Milwaukee Reptiles - Breeders of Rhacodactylus Geckos and Other Exotic ReptilesMilwaukee Reptiles - Breeders of Rhacodactylus Geckos and Other Exotic Reptiles  

Egg Fertility and Incubation Information

This particular article does not describe incubation methods, mainly because there are many that have been well documented and work well. If you are interested in learning about incubation methods for Leopard Geckos (Bearded Dragons are very similiar as well), please visit one of the following:

Incubation Information:

Candling is the process of holding an egg up a light so that you can see the contents within. When related to reptiles, it is usually used to determine if the egg is indeed fertile.

Making a Candling Device:

You don't need to go and buy a fancy device for candling your eggs. A simple flashlight with some aluminum foil is all you need. Simply poke a hole in the aluminum foil about the width of a standard pen, and then wrap the aluminum foil around the end of the flashlight. When you turn the flashlight on, the only light coming from the flashlight should be from the hole. If you are candling smaller eggs (such as Crested Gecko eggs), the hole should be smaller.
Our Egg Candling Device

Candling the Eggs:
Really simple: Turn on the flashlight and hold the egg up to the hole in the foil. It's easier to see the egg if the rest of the room is dark.

It's also worthwhile to note the line on top of the eggs. When the eggs are found in the animal's cage, we mark a line on the top of the egg to indicate the top. If an egg is rotated during incubation (by you or perhaps a hatchling in the same container), the embryo can be crushed by the pressure or even drown. Therefore, always keep the egg in the same orientation as it was found.

Leoaprd Gecko Eggs in Incubation Container

Bearded Dragon Egg On Top of Candling Device (Side view)

Leoaprd Gecko Egg On Top of Candling Device (Top view)

Determining Fertility:
Fertility can usually be determined after about 3 days of incubation. In some cases, however, it may be more difficult to tell.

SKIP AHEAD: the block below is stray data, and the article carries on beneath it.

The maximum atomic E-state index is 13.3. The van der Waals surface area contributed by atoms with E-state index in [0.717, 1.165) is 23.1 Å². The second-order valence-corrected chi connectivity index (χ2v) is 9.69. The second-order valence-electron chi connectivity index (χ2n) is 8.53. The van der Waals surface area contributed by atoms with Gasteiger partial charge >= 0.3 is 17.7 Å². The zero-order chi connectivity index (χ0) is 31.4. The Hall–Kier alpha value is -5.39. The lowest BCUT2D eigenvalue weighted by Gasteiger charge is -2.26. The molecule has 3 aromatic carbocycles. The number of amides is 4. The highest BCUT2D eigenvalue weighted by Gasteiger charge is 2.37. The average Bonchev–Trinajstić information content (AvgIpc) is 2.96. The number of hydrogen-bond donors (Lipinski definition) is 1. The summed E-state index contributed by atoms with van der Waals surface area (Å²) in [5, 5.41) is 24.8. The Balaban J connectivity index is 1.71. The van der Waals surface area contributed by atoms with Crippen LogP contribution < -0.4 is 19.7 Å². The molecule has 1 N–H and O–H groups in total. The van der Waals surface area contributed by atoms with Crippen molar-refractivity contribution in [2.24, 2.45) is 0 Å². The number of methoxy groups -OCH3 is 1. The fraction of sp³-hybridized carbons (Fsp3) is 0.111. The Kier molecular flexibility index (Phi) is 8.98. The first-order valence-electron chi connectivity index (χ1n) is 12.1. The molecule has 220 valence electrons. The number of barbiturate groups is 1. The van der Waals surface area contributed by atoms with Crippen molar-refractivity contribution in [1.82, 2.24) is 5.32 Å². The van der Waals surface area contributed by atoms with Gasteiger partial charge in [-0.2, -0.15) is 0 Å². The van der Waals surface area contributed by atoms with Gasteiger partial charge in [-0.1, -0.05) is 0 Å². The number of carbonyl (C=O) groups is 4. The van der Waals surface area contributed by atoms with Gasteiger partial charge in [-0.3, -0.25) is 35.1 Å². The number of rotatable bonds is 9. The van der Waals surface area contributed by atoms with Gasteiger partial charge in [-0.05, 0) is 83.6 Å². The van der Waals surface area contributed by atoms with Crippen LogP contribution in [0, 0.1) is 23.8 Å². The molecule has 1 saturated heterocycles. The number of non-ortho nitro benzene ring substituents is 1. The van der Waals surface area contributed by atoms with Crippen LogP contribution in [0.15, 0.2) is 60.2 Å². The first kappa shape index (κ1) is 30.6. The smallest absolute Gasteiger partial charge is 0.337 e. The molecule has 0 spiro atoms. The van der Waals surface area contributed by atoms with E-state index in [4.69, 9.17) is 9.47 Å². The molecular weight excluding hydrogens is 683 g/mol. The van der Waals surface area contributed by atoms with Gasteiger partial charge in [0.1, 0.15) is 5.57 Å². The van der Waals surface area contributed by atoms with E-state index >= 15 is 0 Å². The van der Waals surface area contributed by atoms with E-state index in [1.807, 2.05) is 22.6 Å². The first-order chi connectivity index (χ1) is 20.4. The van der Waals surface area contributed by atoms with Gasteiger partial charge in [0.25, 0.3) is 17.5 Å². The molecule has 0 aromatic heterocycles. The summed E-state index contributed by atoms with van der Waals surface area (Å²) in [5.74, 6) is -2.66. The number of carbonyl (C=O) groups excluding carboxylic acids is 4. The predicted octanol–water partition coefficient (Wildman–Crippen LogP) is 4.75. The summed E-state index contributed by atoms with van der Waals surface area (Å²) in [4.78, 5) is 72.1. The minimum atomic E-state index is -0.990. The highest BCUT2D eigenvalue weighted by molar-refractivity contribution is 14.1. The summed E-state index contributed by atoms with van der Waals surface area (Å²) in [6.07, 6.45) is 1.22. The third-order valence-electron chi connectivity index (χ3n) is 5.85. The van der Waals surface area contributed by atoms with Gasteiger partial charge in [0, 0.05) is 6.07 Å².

Infertile eggs are usually pretty easy to spot, usually indicated by a solid yellowish color with no visible veins. I have had eggs show veins, and then die sometime during incubation, so the indication that an egg is fertile does not necessarily mean that it will hatch. Also, don't throw out infertile eggs until they begin to grow mold or severely dent in! I have had eggs hatch that I thought were infertile. The moral: This method is not 100%! It does not indicate the hatchability of the eggs.

Eggs that are infertile may begin to turn a yellowish-brown color, and may begin denting in or growing mold. Denting, however, can also be caused by a lack of humidity, and mold can be caused by too much, so make sure your humidity is correct before assuming the eggs are bad. The following below should be used as a guide.

Fertile Leopard Gecko Eggs (about one week old):

Notice that the veins are visible in the eggs.

Fertile Leopard Gecko Eggs (about one month old):

Notice that the embryo can be seen growing inside. Right before they are due to hatch, you can sometimes see the stripes of the gecko or the darkness of the eyes.

Fertile Bearded Dragon Eggs (about one month old):

Notice how the embryos are attached to the top of the egg. This is why it's important not to change the orientation of the egg (hence we draw a line on top of the egg).

Infertile Leopard Gecko Eggs:

Notice how the eggs are a solid yellowish color and there is no sign of anything beginning to grow inside.

Hopefully, if all went well, you'll end up with some cute little hatchlings in no time!

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